package features.addition;

import static org.jbehave.core.reporters.Format.CONSOLE;

import org.jbehave.core.configuration.Configuration;
import org.jbehave.core.configuration.MostUsefulConfiguration;
import org.jbehave.core.io.LoadFromClasspath;
import org.jbehave.core.io.StoryLoader;
import org.jbehave.core.junit.JUnitStory;
import org.jbehave.core.reporters.StoryReporterBuilder;
import org.jbehave.core.steps.InjectableStepsFactory;
import org.jbehave.core.steps.InstanceStepsFactory;

public class AdditionStory extends JUnitStory {
 @Override
 public Configuration configuration( ) {
  Configuration configuration = new MostUsefulConfiguration( );

  // Where to find the stories
  StoryLoader storyLoader;
  storyLoader = new LoadFromClasspath(this.getClass( ));

  configuration.useStoryLoader(storyLoader);

  // CONSOLE reporting
  StoryReporterBuilder storyReporterBuilder;
  storyReporterBuilder = new StoryReporterBuilder( );

  storyReporterBuilder.withDefaultFormats( );
  storyReporterBuilder.withFormats(CONSOLE);

  configuration.useStoryReporterBuilder(storyReporterBuilder);

  return configuration;
 }

 @Override
 public InjectableStepsFactory stepsFactory( ) {
  return new InstanceStepsFactory(configuration( ), new AdditionSteps( ));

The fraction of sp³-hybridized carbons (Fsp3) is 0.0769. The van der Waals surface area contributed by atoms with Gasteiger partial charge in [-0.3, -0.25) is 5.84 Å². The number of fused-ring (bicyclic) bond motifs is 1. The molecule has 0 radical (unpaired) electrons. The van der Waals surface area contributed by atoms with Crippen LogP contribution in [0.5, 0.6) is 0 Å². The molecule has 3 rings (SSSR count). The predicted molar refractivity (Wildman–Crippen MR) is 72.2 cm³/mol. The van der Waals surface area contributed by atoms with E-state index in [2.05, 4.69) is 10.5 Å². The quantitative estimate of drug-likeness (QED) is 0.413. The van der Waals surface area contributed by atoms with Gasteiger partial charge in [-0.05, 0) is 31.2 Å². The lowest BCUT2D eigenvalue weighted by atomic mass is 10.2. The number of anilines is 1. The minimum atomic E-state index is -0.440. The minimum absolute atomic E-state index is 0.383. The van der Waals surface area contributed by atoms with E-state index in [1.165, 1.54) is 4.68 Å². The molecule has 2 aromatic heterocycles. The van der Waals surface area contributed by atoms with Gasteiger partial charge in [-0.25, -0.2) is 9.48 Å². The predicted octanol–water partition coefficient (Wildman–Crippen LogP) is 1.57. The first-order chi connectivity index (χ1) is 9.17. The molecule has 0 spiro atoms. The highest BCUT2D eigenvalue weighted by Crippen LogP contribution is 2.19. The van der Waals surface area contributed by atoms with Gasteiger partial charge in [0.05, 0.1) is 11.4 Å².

}
}


Here's where we will store our step definitions:


package features.addition;

import org.jbehave.core.steps.Steps;

public class AdditionSteps {
  // code ...
}


When we run the above AdditionStory, JBehave outputs some stuff along with the following annotated methods to help us get started.
 

@Given("I want to do Addition")
@Pending
public void givenIWantToDoAddition() {
  // PENDING
}

@Given("my first operand is 6")
@Pending
public void givenMyFirstOperandIs6() {
  // PENDING
}

@Given("my second operand is 2")
@Pending
public void givenMySecondOperandIs2() {
  // PENDING
}

@When("I execute the Operation")
@Pending
public void whenIExecuteTheOperation() {
  // PENDING
}

@Then("I should get 8 as my result")
@Pending
public void thenIShouldGet8AsMyResult() {
  // PENDING
}


I went ahead and implemented these methods.  Notice that I also removed the @Pending annotations.